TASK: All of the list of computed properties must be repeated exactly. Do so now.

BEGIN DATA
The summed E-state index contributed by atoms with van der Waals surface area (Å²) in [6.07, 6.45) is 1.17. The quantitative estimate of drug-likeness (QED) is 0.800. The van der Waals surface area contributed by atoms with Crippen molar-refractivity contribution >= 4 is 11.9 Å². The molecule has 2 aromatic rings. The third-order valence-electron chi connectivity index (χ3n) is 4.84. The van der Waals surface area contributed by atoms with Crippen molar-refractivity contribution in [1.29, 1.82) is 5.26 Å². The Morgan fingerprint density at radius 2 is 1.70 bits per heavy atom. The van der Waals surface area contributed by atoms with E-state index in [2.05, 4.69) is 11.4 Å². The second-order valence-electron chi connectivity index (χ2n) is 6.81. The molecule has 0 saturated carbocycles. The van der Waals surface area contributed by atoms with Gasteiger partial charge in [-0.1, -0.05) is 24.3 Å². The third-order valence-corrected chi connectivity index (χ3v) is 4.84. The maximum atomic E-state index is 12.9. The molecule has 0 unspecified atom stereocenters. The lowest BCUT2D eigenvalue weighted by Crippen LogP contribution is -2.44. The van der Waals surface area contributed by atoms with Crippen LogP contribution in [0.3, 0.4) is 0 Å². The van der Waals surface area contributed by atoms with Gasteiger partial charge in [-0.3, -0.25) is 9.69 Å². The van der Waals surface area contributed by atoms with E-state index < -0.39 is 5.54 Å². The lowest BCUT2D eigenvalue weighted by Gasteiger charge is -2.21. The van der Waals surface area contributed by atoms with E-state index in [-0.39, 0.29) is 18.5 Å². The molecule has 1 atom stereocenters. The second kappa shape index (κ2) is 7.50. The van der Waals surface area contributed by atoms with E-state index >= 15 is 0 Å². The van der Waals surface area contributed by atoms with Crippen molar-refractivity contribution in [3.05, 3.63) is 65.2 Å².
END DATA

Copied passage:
The summed E-state index contributed by atoms with van der Waals surface area (Å²) in [6.07, 6.45) is 1.17. The quantitative estimate of drug-likeness (QED) is 0.800. The van der Waals surface area contributed by atoms with Crippen molar-refractivity contribution >= 4 is 11.9 Å². The molecule has 2 aromatic rings. The third-order valence-electron chi connectivity index (χ3n) is 4.84. The van der Waals surface area contributed by atoms with Crippen molar-refractivity contribution in [1.29, 1.82) is 5.26 Å². The Morgan fingerprint density at radius 2 is 1.70 bits per heavy atom. The van der Waals surface area contributed by atoms with E-state index in [2.05, 4.69) is 11.4 Å². The second-order valence-electron chi connectivity index (χ2n) is 6.81. The molecule has 0 saturated carbocycles. The van der Waals surface area contributed by atoms with Gasteiger partial charge in [-0.1, -0.05) is 24.3 Å². The third-order valence-corrected chi connectivity index (χ3v) is 4.84. The maximum atomic E-state index is 12.9. The molecule has 0 unspecified atom stereocenters. The lowest BCUT2D eigenvalue weighted by Crippen LogP contribution is -2.44. The van der Waals surface area contributed by atoms with Crippen LogP contribution in [0.3, 0.4) is 0 Å². The van der Waals surface area contributed by atoms with Gasteiger partial charge in [-0.3, -0.25) is 9.69 Å². The van der Waals surface area contributed by atoms with E-state index < -0.39 is 5.54 Å². The lowest BCUT2D eigenvalue weighted by Gasteiger charge is -2.21. The van der Waals surface area contributed by atoms with E-state index in [-0.39, 0.29) is 18.5 Å². The molecule has 1 atom stereocenters. The second kappa shape index (κ2) is 7.50. The van der Waals surface area contributed by atoms with E-state index >= 15 is 0 Å². The van der Waals surface area contributed by atoms with Crippen molar-refractivity contribution in [3.05, 3.63) is 65.2 Å².